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Question: My husband & I are both retired. We have parent loans for our 3 children’s college expenses. We have a $20,000 home equity loan but no other debt. Recently we were approached by a friend to look into u1stfinancial as a way of paying them off sooner and decreasing interest. Do you have any information or advice regarding this company? Carol, Pine City, NY
Answer: We’ve been getting a lot of questions about United First Financial and its Money Merge Account. Full disclosure: I’m not a fan of the product.
Here’s how the company describes the money merge account on its website.
The Money Merge Account system is a powerful tool that enables homeowners to pay off a 30-year mortgage in as little as one-third of the time, without refinancing their existing mortgage or increasing minimum required monthly payments. The system incorporates the homeowners’ checking and savings accounts with an advanced line of credit (ALOC), then helps to strategically and incrementally position their money where it provides much more financial benefit than “sitting stagnant” in a standard checking or savings account until it is otherwise needed. Complex financial details programmed into the Money Merge Account software help to better educate the homeowners and assist in some of the greatest time and interest savings possible.
Got that? There are a number of comparable products on the market. The bells and whistles may differ, but it looks like the basic idea is the same. You set up a special home equity line of credit off the value of your home (which is getting harder to do and more expensive these days, thanks to the credit crunch. As I understand it, you could use a personal line of credit or a credit card, but the latter at least sets off all kinds of alarm bells.) When you get your paycheck it goes into the line of credit, decreasing your mortgage balance and, after paying your bills from the account, the remaining money keeps your mortgage balance down. The software costs for $3500 for the Money Merge Account, and other programs also charge for their software.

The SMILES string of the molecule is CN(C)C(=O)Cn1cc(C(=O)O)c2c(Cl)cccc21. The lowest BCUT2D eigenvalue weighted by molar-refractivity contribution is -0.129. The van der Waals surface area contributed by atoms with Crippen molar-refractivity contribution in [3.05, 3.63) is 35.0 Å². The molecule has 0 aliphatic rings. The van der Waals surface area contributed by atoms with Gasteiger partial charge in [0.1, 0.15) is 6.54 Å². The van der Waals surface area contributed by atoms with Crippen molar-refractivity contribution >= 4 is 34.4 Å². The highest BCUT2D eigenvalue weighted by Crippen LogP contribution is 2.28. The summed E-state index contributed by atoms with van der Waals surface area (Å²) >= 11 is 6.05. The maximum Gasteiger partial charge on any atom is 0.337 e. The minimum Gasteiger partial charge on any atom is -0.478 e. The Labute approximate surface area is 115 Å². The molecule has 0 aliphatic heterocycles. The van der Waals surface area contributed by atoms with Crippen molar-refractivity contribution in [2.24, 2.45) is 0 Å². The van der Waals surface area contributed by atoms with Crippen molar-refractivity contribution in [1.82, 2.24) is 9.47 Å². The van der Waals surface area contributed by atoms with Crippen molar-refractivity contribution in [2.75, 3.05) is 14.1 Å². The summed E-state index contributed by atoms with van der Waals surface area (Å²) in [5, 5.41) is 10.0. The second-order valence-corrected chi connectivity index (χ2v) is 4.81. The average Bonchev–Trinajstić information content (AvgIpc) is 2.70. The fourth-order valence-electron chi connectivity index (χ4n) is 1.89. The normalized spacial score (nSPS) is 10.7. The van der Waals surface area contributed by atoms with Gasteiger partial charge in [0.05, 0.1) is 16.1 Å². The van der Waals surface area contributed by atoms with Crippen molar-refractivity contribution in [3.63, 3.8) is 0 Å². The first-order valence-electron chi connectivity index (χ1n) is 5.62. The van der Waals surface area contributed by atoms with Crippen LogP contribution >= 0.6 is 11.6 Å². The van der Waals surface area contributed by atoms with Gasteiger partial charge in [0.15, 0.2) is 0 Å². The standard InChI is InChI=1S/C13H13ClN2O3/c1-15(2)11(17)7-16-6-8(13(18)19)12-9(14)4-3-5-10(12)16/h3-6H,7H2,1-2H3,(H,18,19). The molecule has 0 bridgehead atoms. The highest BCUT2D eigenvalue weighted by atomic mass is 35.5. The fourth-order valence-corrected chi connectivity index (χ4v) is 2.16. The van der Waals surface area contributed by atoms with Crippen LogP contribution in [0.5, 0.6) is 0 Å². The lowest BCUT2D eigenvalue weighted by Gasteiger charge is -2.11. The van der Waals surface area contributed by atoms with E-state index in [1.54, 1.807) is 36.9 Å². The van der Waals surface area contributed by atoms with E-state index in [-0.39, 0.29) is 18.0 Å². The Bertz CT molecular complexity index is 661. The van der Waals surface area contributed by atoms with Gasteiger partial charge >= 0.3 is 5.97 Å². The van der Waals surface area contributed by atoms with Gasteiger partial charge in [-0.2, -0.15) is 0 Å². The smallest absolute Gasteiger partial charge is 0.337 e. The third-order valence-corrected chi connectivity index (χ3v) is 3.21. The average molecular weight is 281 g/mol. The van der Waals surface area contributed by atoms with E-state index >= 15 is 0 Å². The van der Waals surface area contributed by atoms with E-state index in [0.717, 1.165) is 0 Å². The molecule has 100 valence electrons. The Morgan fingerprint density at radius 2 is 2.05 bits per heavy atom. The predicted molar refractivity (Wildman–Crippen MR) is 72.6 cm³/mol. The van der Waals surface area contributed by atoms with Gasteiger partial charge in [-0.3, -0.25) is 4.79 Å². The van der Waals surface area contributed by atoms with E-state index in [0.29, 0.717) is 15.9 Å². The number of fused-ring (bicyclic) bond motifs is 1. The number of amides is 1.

Carol, as I mentioned above, I’m not a fan. In essence, I think these programs boil down to a complicated and expensive way to keep a household to a very tight budget. If that’s what you want to do there are other, cheaper ways to map out and maintain a frugal lifestyle. Perhaps more important, I worry about homeowners pouring so much of their discretionary income into their home. It’s nice to own your home free and clear, but it’s also important to build up a well-diversified portfolio with a well-funded emergency cushion.
And if it makes sense for you to pay off your mortgage early, well, you can do it on your own without paying for special software. Just make extra payments to pay down principal. A classic approach is to make an extra monthly payment a year. By writing 13 monthly mortgage checks instead of 12 you’ll pay off that loan faster. Just be sure to tell the bank in writing to put that extra payment toward principal. Last, Carol, these mortgage loan accelerator programs seem to violate a time-honored financial motto: Keep It Simple.
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